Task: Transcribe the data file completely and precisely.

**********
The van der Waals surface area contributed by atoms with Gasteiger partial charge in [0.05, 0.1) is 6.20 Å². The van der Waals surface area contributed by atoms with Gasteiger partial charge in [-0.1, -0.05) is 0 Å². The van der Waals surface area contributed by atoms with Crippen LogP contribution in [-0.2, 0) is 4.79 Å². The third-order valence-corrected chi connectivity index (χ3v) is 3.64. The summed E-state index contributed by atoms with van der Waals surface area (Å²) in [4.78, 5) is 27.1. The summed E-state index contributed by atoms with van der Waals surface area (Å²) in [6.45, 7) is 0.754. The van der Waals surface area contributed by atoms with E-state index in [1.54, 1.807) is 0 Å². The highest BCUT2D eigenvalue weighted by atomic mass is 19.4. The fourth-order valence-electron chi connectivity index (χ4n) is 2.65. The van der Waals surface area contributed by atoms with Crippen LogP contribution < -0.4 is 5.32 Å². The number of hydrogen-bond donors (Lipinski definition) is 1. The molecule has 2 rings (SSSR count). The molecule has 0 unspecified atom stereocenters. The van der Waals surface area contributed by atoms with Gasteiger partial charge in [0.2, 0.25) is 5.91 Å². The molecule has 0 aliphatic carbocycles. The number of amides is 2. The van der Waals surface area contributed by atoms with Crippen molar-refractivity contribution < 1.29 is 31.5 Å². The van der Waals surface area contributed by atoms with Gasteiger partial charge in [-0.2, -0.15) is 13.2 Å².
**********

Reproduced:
The van der Waals surface area contributed by atoms with Gasteiger partial charge in [0.05, 0.1) is 6.20 Å². The van der Waals surface area contributed by atoms with Gasteiger partial charge in [-0.1, -0.05) is 0 Å². The van der Waals surface area contributed by atoms with Crippen LogP contribution in [-0.2, 0) is 4.79 Å². The third-order valence-corrected chi connectivity index (χ3v) is 3.64. The summed E-state index contributed by atoms with van der Waals surface area (Å²) in [4.78, 5) is 27.1. The summed E-state index contributed by atoms with van der Waals surface area (Å²) in [6.45, 7) is 0.754. The van der Waals surface area contributed by atoms with E-state index in [1.54, 1.807) is 0 Å². The highest BCUT2D eigenvalue weighted by atomic mass is 19.4. The fourth-order valence-electron chi connectivity index (χ4n) is 2.65. The van der Waals surface area contributed by atoms with Crippen LogP contribution < -0.4 is 5.32 Å². The number of hydrogen-bond donors (Lipinski definition) is 1. The molecule has 2 rings (SSSR count). The molecule has 0 unspecified atom stereocenters. The van der Waals surface area contributed by atoms with Gasteiger partial charge in [0.2, 0.25) is 5.91 Å². The molecule has 0 aliphatic carbocycles. The number of amides is 2. The van der Waals surface area contributed by atoms with Crippen molar-refractivity contribution < 1.29 is 31.5 Å². The van der Waals surface area contributed by atoms with Gasteiger partial charge in [-0.2, -0.15) is 13.2 Å².